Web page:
I believe this man was raised up to teach me many wholesome lessons, and his fall established my judgment in many things. I never saw a professor that answered Paul's description in the epistle to the Hebrews, till this man was discovered. In him I saw that kind of knowledge that puffeth up, and the full assurance of Solumon's fool, who rages and is confident. In him I saw the one talent, and the use made of it, and which talent appeared to be taken from him and given to me; for, when my gift began to appear for public use, he seemed to be a mere idiot, a novice in the worst sense, and a mass of confusion. In him I saw the man that took the highest seat at the marriage-feast, and I saw him with shame take the lowest room. In him I saw the first and now the last, while the last is now first. In him I saw one promising liberty to others, while himself was the servant of corruption, never being purged from it: his house was deserted by the unclean spirit, emptied, swept, and garnished, and now repossessed stronger than ever. In him I saw the holy commandment which has been delivered to many, and which has since been cursed by him

and left. In him I saw wretched rebellion, presumption, a sinning wilfully, and a falling away; and, after three years labour in praying for him and sympathizing with him, I found and sensibly felt the impossibility of renewing such an one again to repentance: which God had impressed my mind with soon after he fell, if I had understood it; but God speaks once, yea twice, but man perceiveth it not.

The things in which this man's fall established me are these :

1. That those who run unsent of God, let their gifts, abilities, life, and walk, be whatever they may, shall never profit God's people at all. They may convert men to themselves, but they never shall convert a soul to God; it being impossible that such should communicate the Spirit, graces strength, or divine comfort, from the enjoyment of pardoning love, so as to say, with Paul, “I thank my God that you are all partakers of my grace;" they being sensual men, and destitute of all these things. Nor was this man of the least use, in this sense, to any soul living, either professor or profane; he stumbled many, but seasoned none, for there was no salt in him.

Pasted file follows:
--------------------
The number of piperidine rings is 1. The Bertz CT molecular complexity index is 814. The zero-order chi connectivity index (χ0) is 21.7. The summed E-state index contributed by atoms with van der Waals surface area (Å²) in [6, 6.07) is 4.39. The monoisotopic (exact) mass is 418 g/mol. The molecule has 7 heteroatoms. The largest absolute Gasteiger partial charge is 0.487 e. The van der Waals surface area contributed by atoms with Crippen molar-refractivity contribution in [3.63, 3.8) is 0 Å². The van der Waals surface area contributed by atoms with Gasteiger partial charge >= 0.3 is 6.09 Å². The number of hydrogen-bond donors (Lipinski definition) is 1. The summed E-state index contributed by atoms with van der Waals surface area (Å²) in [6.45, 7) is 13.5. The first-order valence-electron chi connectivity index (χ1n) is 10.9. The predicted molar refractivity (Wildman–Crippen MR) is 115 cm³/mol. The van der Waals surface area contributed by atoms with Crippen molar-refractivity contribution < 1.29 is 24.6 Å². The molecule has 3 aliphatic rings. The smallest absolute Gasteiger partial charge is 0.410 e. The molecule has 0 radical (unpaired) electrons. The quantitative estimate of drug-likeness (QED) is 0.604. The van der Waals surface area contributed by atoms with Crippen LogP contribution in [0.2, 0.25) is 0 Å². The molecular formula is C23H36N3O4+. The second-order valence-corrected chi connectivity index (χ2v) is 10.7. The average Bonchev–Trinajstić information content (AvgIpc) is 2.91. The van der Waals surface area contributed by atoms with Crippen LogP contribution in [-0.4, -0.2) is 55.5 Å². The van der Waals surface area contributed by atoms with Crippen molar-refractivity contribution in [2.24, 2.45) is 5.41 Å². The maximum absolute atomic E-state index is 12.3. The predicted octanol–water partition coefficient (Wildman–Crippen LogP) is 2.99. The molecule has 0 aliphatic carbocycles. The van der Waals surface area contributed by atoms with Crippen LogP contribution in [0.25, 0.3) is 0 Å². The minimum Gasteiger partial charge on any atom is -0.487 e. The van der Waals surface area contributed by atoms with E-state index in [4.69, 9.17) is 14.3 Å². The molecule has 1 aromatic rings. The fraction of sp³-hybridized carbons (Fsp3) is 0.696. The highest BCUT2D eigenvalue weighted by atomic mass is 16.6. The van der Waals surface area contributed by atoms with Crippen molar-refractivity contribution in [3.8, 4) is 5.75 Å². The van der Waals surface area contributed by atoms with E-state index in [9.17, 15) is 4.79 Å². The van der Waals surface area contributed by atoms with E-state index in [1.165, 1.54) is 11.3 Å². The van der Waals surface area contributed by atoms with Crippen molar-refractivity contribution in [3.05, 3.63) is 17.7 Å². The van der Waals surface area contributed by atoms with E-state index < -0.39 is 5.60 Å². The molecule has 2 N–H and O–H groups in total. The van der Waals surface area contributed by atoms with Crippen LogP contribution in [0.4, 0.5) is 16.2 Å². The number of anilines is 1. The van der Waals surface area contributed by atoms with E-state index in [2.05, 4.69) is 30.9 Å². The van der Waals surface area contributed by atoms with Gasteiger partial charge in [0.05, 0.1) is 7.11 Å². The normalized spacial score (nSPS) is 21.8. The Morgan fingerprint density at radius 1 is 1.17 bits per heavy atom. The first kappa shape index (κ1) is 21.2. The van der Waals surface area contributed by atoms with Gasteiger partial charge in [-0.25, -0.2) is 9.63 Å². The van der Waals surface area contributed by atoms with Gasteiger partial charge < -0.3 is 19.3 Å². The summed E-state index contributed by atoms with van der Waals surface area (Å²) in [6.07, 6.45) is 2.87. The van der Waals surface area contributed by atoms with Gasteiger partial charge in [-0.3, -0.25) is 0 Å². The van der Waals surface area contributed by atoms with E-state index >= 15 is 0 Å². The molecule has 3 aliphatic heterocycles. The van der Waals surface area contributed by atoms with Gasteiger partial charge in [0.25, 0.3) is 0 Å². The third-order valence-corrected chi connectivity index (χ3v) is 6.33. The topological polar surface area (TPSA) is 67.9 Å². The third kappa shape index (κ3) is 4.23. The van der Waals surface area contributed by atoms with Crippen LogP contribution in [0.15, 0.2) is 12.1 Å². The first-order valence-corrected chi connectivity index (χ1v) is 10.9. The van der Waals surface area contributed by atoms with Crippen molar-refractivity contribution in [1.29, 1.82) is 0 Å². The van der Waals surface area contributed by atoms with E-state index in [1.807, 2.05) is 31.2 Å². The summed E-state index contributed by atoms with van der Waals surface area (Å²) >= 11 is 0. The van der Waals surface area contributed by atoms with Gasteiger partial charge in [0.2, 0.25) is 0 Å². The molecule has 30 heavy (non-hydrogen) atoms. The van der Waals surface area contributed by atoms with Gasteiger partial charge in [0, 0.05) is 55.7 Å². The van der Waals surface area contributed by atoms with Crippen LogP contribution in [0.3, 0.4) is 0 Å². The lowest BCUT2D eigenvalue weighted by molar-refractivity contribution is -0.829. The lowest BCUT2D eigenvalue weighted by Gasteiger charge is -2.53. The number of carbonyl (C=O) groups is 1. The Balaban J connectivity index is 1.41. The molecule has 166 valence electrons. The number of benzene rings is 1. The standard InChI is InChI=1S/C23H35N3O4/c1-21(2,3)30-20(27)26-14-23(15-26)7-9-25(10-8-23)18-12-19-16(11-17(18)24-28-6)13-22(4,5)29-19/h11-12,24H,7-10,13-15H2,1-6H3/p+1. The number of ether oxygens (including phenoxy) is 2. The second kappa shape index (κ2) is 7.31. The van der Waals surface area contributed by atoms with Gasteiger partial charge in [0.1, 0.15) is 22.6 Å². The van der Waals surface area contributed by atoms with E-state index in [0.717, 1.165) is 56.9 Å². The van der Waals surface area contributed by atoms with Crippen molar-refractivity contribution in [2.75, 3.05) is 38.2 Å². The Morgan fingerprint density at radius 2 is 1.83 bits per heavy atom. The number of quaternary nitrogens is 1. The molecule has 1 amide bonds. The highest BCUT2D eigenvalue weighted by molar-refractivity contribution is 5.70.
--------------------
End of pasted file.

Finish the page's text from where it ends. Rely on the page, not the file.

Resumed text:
2. I was established in this truth; that, whatever speculative knowledge a man may have, if he have not an unctuous experience of the power of God on the heart, his knowledge and gifts will only puff him up with pride, till he fall into the condemnation of the devil. “ Pride goeth be

fore destruction, and a haughty spirit before a fall.”

3. That a seducer of the saints is the blackest character in this world, and the deepest sufferer in the next. Butler told me, with the sighs and groans of the damned, that he knew that the heresy he had propagated was not given up by many that had embraced it. The blood of the slain will be required at the watchman's hand.

4. That there is no such way to heaven as those professors have cast up who are destitute of a spiritual birth, which is termed a being drawn by love, and having the heart opened like the heart of Lydia. Mr. Butler was in this path; and, when he heard me enforcing a sense of sin, and a spirit wounded under it, he said, “He is got upon his own dunghill again; he thinks to bring them all his own way, but he never will. However, I know that my way is the path of the just; and they that die out of it will be damned, die when they may; for none but the sick need the physician, none are called to repentance but sinners, none are sons but them that are chastened, and those that never were lost never were saved.

5. That to stumble and take offence at an es, sential truth is a certain prelude to a fearful fall. He stumbled and took offence at the doctrine of the Trinity, and at them that preached it; he was too wise in his own conceit to submit to divine revelation, and to an humble “ acknowledgment of the mystery of God, and of the Father,

« AnteriorContinuar »